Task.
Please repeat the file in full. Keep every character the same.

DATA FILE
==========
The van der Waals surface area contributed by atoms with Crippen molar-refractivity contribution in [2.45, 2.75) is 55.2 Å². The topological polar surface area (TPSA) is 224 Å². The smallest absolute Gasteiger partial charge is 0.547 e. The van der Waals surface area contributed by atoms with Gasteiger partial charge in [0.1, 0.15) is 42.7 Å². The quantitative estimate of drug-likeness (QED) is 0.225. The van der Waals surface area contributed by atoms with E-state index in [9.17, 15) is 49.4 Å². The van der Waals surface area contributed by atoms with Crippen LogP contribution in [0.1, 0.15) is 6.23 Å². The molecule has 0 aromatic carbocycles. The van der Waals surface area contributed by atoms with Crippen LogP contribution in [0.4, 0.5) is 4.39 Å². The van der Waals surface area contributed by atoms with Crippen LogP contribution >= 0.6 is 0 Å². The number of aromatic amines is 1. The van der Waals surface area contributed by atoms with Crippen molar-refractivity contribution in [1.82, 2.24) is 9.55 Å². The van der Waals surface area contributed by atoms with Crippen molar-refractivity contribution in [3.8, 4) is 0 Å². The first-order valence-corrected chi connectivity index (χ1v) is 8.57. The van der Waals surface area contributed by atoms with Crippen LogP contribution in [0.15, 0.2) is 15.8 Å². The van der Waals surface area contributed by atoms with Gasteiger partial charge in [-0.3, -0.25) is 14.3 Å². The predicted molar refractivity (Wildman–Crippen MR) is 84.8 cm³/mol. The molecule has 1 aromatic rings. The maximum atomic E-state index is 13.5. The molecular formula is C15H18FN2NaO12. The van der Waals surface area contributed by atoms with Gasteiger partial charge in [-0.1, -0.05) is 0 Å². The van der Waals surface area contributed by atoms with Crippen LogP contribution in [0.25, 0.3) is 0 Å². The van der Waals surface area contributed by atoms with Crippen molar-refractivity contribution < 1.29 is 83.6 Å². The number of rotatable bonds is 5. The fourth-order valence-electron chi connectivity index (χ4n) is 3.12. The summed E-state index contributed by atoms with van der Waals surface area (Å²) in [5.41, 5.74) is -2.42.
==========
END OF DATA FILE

The van der Waals surface area contributed by atoms with Crippen molar-refractivity contribution in [2.45, 2.75) is 55.2 Å². The topological polar surface area (TPSA) is 224 Å². The smallest absolute Gasteiger partial charge is 0.547 e. The van der Waals surface area contributed by atoms with Gasteiger partial charge in [0.1, 0.15) is 42.7 Å². The quantitative estimate of drug-likeness (QED) is 0.225. The van der Waals surface area contributed by atoms with E-state index in [9.17, 15) is 49.4 Å². The van der Waals surface area contributed by atoms with Crippen LogP contribution in [0.1, 0.15) is 6.23 Å². The molecule has 0 aromatic carbocycles. The van der Waals surface area contributed by atoms with Crippen LogP contribution in [0.4, 0.5) is 4.39 Å². The van der Waals surface area contributed by atoms with Crippen LogP contribution >= 0.6 is 0 Å². The number of aromatic amines is 1. The van der Waals surface area contributed by atoms with Crippen molar-refractivity contribution in [1.82, 2.24) is 9.55 Å². The van der Waals surface area contributed by atoms with Crippen molar-refractivity contribution in [3.8, 4) is 0 Å². The first-order valence-corrected chi connectivity index (χ1v) is 8.57. The van der Waals surface area contributed by atoms with Crippen LogP contribution in [0.15, 0.2) is 15.8 Å². The van der Waals surface area contributed by atoms with Gasteiger partial charge in [-0.3, -0.25) is 14.3 Å². The predicted molar refractivity (Wildman–Crippen MR) is 84.8 cm³/mol. The molecule has 1 aromatic rings. The maximum atomic E-state index is 13.5. The molecular formula is C15H18FN2NaO12. The van der Waals surface area contributed by atoms with Gasteiger partial charge in [-0.1, -0.05) is 0 Å². The van der Waals surface area contributed by atoms with Crippen LogP contribution in [0.25, 0.3) is 0 Å². The van der Waals surface area contributed by atoms with Crippen molar-refractivity contribution < 1.29 is 83.6 Å². The number of rotatable bonds is 5. The fourth-order valence-electron chi connectivity index (χ4n) is 3.12. The summed E-state index contributed by atoms with van der Waals surface area (Å²) in [5.41, 5.74) is -2.42.